Introduction

The growth and diversification of businesses have led to an increase in white collar crimes. The term ‘white collar crime’ was first defined by Edwin Hardin Sutherland as crimes committed by persons who hold high societal status and repute in their profession. As the complexity of such crimes has grown over the years and investigations have become refined, we have seen an increase in private professional services offering support to companies and their management in dealing with white collar crimes.

These support services extend from providing an in-depth analysis of the crime to the management, carrying out forensic investigations into the affairs of the company, including audit and forensic diligence reports and preparing the company for legal proceedings. The need for internal private investigations has also increased as a result of strengthening of laws on compliances and reporting of white collar crimes. The allegations may vary from offences under the Indian Penal Code (such as fraud, cheating, forgery, etc.) to offences under offences under special statutes (such as money laundering, insider trading, corruption, etc.).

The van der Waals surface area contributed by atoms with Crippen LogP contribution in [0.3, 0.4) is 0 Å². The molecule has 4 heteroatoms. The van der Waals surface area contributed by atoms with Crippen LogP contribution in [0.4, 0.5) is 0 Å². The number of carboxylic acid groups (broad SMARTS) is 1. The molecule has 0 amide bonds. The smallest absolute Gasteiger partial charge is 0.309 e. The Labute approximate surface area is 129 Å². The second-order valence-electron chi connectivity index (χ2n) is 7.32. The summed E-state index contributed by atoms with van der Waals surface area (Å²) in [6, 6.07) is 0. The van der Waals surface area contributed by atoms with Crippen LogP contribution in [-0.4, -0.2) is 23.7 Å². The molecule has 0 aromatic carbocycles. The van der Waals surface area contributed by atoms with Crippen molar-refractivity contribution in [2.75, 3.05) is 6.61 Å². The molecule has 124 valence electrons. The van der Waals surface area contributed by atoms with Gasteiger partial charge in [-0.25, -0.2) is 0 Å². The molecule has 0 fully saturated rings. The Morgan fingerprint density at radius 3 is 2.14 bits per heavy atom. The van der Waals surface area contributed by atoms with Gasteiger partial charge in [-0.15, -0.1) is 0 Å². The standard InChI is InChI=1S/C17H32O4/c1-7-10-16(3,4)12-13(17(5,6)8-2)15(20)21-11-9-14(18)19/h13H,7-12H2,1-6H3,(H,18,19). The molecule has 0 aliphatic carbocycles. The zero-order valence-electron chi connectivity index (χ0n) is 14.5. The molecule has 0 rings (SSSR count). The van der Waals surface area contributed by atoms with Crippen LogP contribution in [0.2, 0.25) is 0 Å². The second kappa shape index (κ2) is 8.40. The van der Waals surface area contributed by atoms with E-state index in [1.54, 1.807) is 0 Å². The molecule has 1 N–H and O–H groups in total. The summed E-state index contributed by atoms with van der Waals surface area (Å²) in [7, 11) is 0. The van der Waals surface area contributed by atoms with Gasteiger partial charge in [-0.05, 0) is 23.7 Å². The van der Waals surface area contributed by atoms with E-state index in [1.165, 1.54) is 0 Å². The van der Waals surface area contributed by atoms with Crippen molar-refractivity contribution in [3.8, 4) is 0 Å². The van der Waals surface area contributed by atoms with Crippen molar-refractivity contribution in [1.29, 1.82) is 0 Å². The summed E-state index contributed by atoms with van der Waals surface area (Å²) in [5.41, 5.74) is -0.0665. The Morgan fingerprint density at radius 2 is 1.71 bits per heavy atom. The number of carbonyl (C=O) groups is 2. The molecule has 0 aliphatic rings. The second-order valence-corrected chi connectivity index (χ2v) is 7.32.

Continue Reading For or Against Forensic diligence when facing a White-Collar Investigation: Evidentiary Value

US DOJ Guidance Document : Corporate Compliance

On April 30, 2019, the US Department of Justice (DOJ) published a guidance document, “The Evaluation of Corporate Compliance Programs” (Guidance), aiming to provide greater transparency into its prosecution decisions. While the Guidance is primarily meant for the consumption of prosecutors considering an investigation and/or bringing charges against a corporation, it provides valuable insight for compliance conscious entities that are proactively looking to develop and further strengthen their corporate compliance programme (CCP).

The Guidance complements the principles set out in the Justice Manual, which describes specific factors that prosecutors must take into consideration, including inter alia, the adequacy and effectiveness of the corporation’s compliance programme at the time of both the offence and the charging decision, and the corporation’s remedial efforts to implement an adequate and effective corporate compliance programme or to improve an existing one. Additionally, the US Sentencing Guidelines advise that consideration should be given to whether the corporation had in place at the time of the misconduct an effective compliance programme to calculate the appropriate criminal fine.
Continue Reading DOJ’s New Guidance Document: Is it Time to Re–evaluate your Corporate Compliance Programme?